Story Covered By Sumaya Seedat
“It is a truth universally acknowledged, that a single man in possession of a good fortune must be in want of a wife. However little known the feelings or views of such a man may be on his first entering a neighbourhood, this truth is so well fixed in the minds of the surrounding families, that he is considered as the rightful property of some one or other of their daughters”
– Pride and Prejudice by Jane Austen.
When an Indian, Muslim woman reaches marriageable age, it is not uncommon for her to be approached by elderly family members with the following question, “When are you getting married?” Often, the young woman is encouraged to “view” or “meet” suitable men in the presence of her family. Not only is this meeting a demonstration of her skills in the kitchen (she is often encouraged to serve her guests food and drink, samoosa’s being one of the savouries highly anticipated), but it is also a showcase of her beauty.
The question of whether or not this young lady will be happily matched to this suitor is often left unanswered. The challenges faced prior and beyond marriage is unchartered territory. The Samoosa Express to Marriage and Beyond is an anthology that aims to showcase the lives of South African Muslim Women before and beyond marriage. The manuscript is compiled of a series of thoughtful and light-hearted true-life tales of women who have been through a journey they wish to share with the world. IRTIQA interviews two pioneers of this project, Zaheera Jina and Hasina Asvat, to gain greater insight into the purpose and outcome of this endeavour.
Q: Briefly explain to us the title ‘The Samoosa Express to Marriage and Beyond’
Traditionally,eligible Muslim men go with family members to see the young lady at her house. This meeting is arranged through an intermediary and the young lady and her family prepare eats including samoosas for this visit. The “samoosa express” is symbolic of this meeting. Many Muslim women have experienced numerous of these visits before they meet their marriage partner. For most Muslim Women, marriage is the turning, defining point in their life and therefore the title “the amoosa express to marriage and beyond” represents this journey.
Q: What inspired this initiative?
The life stories of our mothers. Zaheera’s mum gave up her profession in nursing to be at home when she was growing up. She studied towards teaching and worked as a preschool teacher when Zaheera and her siblings were of a school- going age. Hasina’s mum, who is also Zaheera’s mother-in-law, was widowed at an early age and she used her skill in dressmaking to become the breadwinner of her family. Muslim women like our mothers have stories to tell of how they’ve managed to juggle their careers and trade with being caregivers and how they have maintained their identities as Muslim women.
Q. What will readers gain from the tales relayed in the anthology?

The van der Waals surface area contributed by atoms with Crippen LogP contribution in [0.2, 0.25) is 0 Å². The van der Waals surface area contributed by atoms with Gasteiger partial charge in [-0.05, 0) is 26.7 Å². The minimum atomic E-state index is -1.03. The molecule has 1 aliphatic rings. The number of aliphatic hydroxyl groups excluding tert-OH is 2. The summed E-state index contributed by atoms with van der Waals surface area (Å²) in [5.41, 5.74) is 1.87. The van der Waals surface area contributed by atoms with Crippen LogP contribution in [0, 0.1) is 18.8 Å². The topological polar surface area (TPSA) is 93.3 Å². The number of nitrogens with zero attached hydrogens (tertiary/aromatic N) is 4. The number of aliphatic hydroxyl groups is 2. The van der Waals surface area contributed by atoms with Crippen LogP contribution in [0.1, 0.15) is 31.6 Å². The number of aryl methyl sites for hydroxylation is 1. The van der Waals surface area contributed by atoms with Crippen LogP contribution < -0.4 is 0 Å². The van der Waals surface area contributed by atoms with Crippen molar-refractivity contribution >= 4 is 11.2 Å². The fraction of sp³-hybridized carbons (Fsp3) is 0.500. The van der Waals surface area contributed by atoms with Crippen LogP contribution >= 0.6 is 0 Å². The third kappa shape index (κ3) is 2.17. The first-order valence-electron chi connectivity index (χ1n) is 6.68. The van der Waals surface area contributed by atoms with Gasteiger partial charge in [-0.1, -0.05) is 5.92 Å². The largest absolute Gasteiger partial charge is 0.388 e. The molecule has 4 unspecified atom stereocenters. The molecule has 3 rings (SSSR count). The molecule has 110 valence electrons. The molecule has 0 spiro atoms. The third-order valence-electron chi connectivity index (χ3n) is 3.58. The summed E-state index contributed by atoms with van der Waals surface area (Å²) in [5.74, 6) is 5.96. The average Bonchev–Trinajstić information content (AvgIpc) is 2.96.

Our target market is women and the stories would appeal to people who are interested in gender issues, religion, psychology and sociology.
The reader can gain insight and inspiration from the real life experiences of Muslim women in various settings, including some of the expectations and perceptions that professional Muslim women may encounter.
Q How has this anthology assisted the contributors in acceptance of their life’s journey and in voicing their stories?
Many of the stories written are on relevant topics which are not often spoken about in Muslim society. Many people tend to shy away from their experiences or cover up some of them. Many contributors have expressed that writing their stories have helped them to come to terms with their experiences and assisted them in coming to touch with their real identities.
Q In your opinion, have we as Muslim women distanced ourselves from the way of life of our mothers – juggling life, love and everything else or have we managed to stay grounded to certain aspects?
Professional Muslim women in our current society have taken on a lot more in their lives compared to their mothers. They have taken on the task of juggling and looking after the home, their children and working. Professional Muslim women have not necessarily distanced themselves from the lives of their mothers, but they do have a lot more to deal with.
Q. Has the anthology been submitted to a publisher as yet?
The anthology has been sent to the publishers and we are waiting to hear from them.
Q. Once it is published, will you host a book review event?
Q. Tell me more about the writers? Some writers were anonymous and some are not. How does it change the way readers perceive the narrations?
The writers are professional Muslim women from all over South Africa. Some writers have chosen to be anonymous, but their stories are the same as the others – honest descriptions of who they are as Muslim women, their journeys to self-discovery or their questions about their identities.
Q. Were there any obstacles along the way while compiling this piece?
No, praise be to the Almighty, we have received a lot of excitement in response to our quest for stories and one sister is quoted to have said that “it’s time our stories are told!”